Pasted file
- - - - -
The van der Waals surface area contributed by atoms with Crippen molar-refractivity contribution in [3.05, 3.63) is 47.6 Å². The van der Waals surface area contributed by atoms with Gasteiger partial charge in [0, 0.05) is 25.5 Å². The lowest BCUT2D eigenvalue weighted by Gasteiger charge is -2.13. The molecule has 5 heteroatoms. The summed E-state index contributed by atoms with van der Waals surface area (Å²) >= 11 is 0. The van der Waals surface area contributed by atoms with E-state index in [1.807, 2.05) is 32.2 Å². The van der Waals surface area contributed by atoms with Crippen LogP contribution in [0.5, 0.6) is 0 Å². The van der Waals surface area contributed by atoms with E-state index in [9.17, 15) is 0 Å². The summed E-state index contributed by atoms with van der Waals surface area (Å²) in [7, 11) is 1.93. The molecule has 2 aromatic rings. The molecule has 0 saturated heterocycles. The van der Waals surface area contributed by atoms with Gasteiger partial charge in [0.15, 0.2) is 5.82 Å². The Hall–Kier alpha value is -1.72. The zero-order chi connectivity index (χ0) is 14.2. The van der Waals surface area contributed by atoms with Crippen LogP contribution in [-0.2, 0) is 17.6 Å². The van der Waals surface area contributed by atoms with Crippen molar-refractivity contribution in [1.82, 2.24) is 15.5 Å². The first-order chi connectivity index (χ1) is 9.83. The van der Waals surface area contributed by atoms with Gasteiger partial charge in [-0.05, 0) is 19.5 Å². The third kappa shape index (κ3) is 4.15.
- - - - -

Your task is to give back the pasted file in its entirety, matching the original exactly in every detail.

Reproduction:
The van der Waals surface area contributed by atoms with Crippen molar-refractivity contribution in [3.05, 3.63) is 47.6 Å². The van der Waals surface area contributed by atoms with Gasteiger partial charge in [0, 0.05) is 25.5 Å². The lowest BCUT2D eigenvalue weighted by Gasteiger charge is -2.13. The molecule has 5 heteroatoms. The summed E-state index contributed by atoms with van der Waals surface area (Å²) >= 11 is 0. The van der Waals surface area contributed by atoms with E-state index in [1.807, 2.05) is 32.2 Å². The van der Waals surface area contributed by atoms with Crippen LogP contribution in [0.5, 0.6) is 0 Å². The van der Waals surface area contributed by atoms with E-state index in [9.17, 15) is 0 Å². The summed E-state index contributed by atoms with van der Waals surface area (Å²) in [7, 11) is 1.93. The molecule has 2 aromatic rings. The molecule has 0 saturated heterocycles. The van der Waals surface area contributed by atoms with Gasteiger partial charge in [0.15, 0.2) is 5.82 Å². The Hall–Kier alpha value is -1.72. The zero-order chi connectivity index (χ0) is 14.2. The van der Waals surface area contributed by atoms with Crippen LogP contribution in [-0.2, 0) is 17.6 Å². The van der Waals surface area contributed by atoms with Crippen molar-refractivity contribution in [1.82, 2.24) is 15.5 Å². The first-order chi connectivity index (χ1) is 9.83. The van der Waals surface area contributed by atoms with Gasteiger partial charge in [-0.05, 0) is 19.5 Å². The third kappa shape index (κ3) is 4.15.